Despite your neighbor’s side gig as an Airbnb host, the hospitality industry isn’t exactly cowed. In the next half decade, as many as 46 new hotels—with some 8,000 rooms—will be laying down digs in L.A. Among the more anticipated openings, there’s a Dream Hotel set to debut in Hollywood by late spring, a James Hotel aimed at a Christmas unveiling in West Hollywood, and a Waldorf Astoria pegged for next summer in Beverly Hills. All the interest from developers makes sense: There aren’t enough beds to go around. Countywide, hotel occupancy averaged 78 to 80 percent last year, “which effectively means that many days we’re at capacity,” says Bruce Baltin, who advises hotels as managing director of PKF Consulting.
Along with uncorking construction projects, the gradual economic recovery has been boosting tourism. “We’re almost at the numbers that we saw back in 2007,” says Bob Amano, executive director of the Hotel Association of Los Angeles. In 2015, L.A. was projected to welcome 45 million visitors, and the city is expected to bring in more as it evolves. “Part of the problem with L.A. all along was there was so much ‘here’ here, and there was no way to define it,” Baltin says. But the revived downtown has provided an appealing notion: a city core that is its own destination.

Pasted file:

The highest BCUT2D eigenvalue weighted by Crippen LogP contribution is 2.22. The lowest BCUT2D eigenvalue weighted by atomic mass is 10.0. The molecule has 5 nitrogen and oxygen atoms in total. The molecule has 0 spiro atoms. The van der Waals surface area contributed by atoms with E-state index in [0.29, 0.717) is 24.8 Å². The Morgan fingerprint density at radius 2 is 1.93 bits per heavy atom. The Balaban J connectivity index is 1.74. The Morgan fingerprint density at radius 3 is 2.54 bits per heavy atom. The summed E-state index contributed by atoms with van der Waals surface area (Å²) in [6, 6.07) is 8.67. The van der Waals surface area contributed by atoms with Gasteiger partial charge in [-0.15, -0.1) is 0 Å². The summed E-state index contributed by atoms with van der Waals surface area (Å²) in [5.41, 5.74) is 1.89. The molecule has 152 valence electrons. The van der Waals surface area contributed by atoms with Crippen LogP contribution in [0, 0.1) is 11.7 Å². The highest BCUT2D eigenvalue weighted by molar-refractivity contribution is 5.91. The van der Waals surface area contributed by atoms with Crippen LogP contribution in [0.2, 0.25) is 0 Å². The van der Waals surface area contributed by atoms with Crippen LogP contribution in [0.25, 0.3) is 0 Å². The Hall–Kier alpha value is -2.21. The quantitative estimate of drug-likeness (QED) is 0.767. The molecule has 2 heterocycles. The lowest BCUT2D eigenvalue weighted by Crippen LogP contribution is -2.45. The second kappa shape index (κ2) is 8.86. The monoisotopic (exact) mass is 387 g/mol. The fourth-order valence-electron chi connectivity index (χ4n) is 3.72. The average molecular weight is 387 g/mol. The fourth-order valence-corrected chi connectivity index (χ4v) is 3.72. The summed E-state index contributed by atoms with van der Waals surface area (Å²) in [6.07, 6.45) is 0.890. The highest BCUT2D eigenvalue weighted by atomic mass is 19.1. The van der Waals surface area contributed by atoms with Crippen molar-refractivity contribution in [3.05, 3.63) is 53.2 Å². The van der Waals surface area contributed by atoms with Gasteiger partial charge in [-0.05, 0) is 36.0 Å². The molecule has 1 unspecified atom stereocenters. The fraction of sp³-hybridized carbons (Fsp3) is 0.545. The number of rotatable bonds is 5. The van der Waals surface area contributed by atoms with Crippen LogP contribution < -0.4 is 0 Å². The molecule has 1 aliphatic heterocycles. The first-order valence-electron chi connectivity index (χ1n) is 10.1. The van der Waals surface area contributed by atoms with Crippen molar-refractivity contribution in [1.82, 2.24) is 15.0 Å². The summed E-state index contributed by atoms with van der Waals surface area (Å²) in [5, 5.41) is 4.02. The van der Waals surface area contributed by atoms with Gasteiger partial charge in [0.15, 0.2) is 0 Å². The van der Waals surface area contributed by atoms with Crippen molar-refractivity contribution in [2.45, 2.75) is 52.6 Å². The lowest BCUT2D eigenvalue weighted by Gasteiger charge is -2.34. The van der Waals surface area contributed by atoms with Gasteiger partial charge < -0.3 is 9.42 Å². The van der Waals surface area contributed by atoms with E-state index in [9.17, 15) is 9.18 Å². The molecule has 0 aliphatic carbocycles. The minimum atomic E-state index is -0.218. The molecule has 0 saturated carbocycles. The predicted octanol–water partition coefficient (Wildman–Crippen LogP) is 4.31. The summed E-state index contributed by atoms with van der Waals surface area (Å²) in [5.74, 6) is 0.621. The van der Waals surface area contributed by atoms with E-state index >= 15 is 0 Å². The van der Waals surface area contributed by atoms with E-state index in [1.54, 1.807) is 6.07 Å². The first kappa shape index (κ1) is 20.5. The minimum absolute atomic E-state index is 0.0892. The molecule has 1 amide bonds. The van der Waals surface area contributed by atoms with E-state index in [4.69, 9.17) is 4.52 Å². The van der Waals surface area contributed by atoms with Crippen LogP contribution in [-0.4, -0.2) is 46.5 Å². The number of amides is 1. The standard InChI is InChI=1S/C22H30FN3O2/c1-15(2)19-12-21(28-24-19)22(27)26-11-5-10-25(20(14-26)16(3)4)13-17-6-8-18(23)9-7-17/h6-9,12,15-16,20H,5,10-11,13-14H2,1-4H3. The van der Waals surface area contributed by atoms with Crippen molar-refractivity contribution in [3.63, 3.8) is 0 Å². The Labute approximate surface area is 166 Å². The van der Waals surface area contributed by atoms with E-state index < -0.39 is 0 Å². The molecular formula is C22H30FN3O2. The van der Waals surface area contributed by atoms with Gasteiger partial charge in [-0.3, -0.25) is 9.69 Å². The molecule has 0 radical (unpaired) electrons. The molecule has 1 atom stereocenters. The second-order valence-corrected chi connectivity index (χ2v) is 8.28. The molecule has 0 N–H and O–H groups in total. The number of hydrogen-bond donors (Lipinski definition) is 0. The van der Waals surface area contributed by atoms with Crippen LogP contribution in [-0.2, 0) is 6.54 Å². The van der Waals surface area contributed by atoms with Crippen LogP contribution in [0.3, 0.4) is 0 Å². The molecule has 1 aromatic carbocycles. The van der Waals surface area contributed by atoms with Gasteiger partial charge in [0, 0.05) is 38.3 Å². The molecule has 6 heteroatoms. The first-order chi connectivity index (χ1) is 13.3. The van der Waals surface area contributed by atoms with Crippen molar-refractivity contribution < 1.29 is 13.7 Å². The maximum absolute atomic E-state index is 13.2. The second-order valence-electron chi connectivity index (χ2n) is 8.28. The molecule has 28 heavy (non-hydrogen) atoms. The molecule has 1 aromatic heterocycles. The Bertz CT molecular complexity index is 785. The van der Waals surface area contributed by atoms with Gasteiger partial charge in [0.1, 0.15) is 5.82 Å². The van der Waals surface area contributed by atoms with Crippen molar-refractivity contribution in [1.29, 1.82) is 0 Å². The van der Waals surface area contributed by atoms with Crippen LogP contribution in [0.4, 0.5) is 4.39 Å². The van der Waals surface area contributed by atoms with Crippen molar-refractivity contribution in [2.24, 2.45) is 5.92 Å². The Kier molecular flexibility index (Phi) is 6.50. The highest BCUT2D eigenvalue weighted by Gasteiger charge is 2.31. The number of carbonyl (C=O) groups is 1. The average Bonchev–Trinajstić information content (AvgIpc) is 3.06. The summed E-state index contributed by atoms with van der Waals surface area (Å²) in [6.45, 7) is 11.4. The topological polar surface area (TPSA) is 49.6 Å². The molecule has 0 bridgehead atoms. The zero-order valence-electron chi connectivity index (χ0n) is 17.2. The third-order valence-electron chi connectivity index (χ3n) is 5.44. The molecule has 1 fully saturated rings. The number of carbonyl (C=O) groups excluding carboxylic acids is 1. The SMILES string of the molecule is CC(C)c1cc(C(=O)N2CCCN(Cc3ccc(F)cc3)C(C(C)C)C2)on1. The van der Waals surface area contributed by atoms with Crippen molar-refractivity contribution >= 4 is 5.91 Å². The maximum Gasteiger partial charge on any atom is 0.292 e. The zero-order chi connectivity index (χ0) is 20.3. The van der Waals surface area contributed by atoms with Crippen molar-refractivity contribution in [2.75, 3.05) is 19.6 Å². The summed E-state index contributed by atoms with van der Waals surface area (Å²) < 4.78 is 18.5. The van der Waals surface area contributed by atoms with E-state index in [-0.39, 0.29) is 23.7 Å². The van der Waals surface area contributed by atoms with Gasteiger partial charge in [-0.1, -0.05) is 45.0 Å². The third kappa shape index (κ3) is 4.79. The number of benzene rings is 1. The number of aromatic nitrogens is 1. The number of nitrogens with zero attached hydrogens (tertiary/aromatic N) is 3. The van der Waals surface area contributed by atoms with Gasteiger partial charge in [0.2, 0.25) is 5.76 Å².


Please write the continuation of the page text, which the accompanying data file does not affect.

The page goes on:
In fact, no other quadrant of L.A. is welcoming more new hotels. One is the Dazzler Clark. Set in a 1914 building on Hill Street, it’s slated to launch this spring, while its sister property, the Esplendor Trinity, is among several in the works near L.A. Live. Next door the city has piqued hoteliers’ interest with plans to expand and modernize the puny convention center. The 3,000 hotel rooms nearby can’t house a large Con contingent. “We aren’t able to get those big global events without about maybe another 5,000 rooms in and around the Central City area,” says Amano. Current projects should get DTLA most of the way there.